Lots of churches had forgotten how to throw a party. Not a church party, which is just a cantata and a sheet cake, but a real party, the kind of party you would go to even if it weren’t a holy day of obligation. The kind of party that can stand up with clarity and conviction to the bad news that we’re given on a daily basis. The kind of party that can stand up—if only for a night—to the pain, injustice, and evil that dominate our days. The kind of party that might even put a dent in the powers of death, in the form of, e.g., a global pandemic.

We’ve been trying. It’s not easy to throw a party when you can’t eat together or drink together – let alone be pressed in, shaking together, overflowing with joy. We’ve been settling for moments of delight rather than ecstasy, aiming just above sheet cake. A picture-in-picture video of a hedgehog that played over the entirety of a sermon about vulnerability. An outdoor, in-person service for which we hired a saxophonist. (Worshipping with that riff from “Baker Street” is worth at least two cantatas.) A beer release party in late November which featured a fire pit, an accordion, and gale force winds (and which Religion News Service reported as having a “tiny apocalyptic carnival” vibe). We haven’t attempted anything on the order of a train party, but we have tried to provide a little real joy, parceled out week by week, like a trail of breadcrumbs strewn through the year. Not the celebration that we need or want, but hopefully enough to see us through. 

We’ve settled on that trail of crumbs as a shape for Easter this year. We’re taking as many of the elements of a dance party as we can manage and stringing them out along a mile walk in Rogers Park. A story of new life delivered from the balcony of one apartment. An Easter Jell-O shot slipped surreptitiously to you at another. Maybe puppets. Definitely music. Hopefully a t-shirt cannon if we can find one for less than $35K.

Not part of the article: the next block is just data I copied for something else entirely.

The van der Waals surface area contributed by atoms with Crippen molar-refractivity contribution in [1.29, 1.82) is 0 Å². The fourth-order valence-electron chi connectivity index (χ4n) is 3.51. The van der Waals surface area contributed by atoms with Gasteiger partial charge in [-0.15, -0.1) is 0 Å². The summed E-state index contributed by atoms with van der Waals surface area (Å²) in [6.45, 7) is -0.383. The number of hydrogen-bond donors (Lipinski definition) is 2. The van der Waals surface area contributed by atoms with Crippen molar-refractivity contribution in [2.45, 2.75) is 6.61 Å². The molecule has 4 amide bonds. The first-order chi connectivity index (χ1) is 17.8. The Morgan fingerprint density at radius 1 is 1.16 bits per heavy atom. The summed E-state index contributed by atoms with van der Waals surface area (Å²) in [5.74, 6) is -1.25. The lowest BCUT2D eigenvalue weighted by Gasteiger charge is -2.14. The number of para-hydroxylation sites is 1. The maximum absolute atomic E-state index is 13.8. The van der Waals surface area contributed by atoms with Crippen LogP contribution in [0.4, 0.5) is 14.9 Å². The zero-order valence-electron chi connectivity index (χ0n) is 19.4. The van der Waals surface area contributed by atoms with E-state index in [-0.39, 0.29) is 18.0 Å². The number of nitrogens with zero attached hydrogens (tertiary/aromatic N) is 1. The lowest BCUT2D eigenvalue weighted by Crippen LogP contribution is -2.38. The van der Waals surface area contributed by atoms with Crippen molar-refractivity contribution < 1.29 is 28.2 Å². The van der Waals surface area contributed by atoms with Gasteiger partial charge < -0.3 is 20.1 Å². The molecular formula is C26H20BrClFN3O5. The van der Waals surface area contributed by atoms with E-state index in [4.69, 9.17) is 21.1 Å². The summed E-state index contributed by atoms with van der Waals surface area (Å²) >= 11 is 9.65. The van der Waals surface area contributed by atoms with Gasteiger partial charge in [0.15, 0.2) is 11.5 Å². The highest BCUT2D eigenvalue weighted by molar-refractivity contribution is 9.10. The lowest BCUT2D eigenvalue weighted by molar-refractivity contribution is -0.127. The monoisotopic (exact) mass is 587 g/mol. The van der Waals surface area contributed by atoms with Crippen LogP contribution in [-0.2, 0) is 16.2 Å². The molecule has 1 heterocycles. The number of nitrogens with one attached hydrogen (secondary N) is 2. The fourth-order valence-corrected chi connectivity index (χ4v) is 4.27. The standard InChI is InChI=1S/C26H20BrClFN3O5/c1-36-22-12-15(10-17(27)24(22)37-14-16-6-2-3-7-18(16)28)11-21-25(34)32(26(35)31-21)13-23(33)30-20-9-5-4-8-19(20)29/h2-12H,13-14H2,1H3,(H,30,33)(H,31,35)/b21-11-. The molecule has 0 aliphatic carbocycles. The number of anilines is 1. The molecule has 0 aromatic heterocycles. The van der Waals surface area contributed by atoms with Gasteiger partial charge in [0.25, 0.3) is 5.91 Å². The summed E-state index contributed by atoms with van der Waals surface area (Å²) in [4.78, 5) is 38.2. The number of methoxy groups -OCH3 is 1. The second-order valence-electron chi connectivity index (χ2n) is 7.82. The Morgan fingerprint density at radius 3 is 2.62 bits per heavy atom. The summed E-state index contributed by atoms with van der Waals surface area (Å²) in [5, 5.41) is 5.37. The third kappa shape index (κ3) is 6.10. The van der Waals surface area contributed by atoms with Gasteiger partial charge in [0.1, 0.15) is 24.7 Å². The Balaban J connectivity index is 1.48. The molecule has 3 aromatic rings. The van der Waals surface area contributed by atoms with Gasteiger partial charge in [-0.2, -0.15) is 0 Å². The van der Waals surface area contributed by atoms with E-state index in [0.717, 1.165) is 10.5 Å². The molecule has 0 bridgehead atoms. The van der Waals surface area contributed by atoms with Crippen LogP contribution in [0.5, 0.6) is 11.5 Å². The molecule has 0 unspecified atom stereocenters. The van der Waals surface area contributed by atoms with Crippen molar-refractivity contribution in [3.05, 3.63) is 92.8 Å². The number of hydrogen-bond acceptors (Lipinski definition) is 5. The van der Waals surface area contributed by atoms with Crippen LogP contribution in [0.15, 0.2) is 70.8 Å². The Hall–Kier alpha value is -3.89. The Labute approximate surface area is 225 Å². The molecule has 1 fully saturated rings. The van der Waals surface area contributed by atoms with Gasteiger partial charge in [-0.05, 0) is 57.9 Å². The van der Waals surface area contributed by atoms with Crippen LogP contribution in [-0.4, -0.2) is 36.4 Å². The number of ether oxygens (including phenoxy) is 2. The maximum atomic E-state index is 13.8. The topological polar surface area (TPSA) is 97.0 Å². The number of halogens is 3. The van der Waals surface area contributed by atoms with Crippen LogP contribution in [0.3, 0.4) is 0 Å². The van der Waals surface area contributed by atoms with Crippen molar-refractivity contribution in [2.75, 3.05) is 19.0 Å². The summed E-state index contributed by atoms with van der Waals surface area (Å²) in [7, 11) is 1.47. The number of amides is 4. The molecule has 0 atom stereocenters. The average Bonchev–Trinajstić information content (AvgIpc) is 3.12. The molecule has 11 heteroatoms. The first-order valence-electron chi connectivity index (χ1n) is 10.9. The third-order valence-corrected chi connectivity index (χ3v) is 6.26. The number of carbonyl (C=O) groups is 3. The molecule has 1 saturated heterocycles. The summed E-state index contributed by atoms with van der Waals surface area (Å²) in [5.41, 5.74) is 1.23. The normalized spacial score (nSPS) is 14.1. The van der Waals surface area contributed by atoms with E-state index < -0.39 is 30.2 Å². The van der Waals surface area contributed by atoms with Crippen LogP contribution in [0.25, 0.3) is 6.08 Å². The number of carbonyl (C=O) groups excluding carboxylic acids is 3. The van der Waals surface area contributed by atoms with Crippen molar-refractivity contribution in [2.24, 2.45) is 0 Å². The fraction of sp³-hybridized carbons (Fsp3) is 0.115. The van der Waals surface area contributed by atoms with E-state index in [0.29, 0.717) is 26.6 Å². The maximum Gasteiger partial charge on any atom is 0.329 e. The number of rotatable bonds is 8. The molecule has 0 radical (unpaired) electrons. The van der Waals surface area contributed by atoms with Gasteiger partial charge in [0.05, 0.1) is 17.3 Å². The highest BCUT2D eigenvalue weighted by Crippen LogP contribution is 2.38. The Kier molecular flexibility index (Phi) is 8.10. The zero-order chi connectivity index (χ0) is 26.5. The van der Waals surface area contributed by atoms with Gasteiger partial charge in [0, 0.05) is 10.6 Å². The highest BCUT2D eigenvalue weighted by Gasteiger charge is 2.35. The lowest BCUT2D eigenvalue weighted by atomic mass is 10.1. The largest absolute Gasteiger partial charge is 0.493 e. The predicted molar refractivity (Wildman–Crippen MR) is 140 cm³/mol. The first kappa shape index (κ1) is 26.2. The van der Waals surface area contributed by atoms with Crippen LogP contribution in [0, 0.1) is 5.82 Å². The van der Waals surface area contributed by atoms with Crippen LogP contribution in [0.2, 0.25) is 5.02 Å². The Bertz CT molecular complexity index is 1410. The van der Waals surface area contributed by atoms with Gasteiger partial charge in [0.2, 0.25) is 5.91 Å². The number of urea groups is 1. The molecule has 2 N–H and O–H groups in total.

That’s the plan. Here a surprise, there a sense of wonder. Down the street something that makes you laugh till you cry. An experience that meets you in your grief, and moves you to a place of joy. Something so good you have to run home and tell about it. In other words: Easter, or as close as we can get to it. Good news with clarity, conviction, and a t-shirt coming at you at 60 miles an hour.


Photo: Gilead Member Scott Whitehair speaks during the church's All Souls' day event on the CTA in November 2018. (Jordan Doyel)

Sightings is edited by Daniel Owings, a PhD Candidate in Theology at the Divinity School. Sign up here to receive Sightings via email. You can also follow us on Facebook and Twitter. The views and opinions expressed in this article are those of the author and do not necessarily reflect the position of the Marty Center or its editor.

Amlin

Vince Amlin

Author, Rev. Vince Amlin (MDiv ‘09), is co-pastor of Gilead Church Chicago and Bethany United Church of Christ, both with Rev. Rebecca Anderson (MDiv ‘10).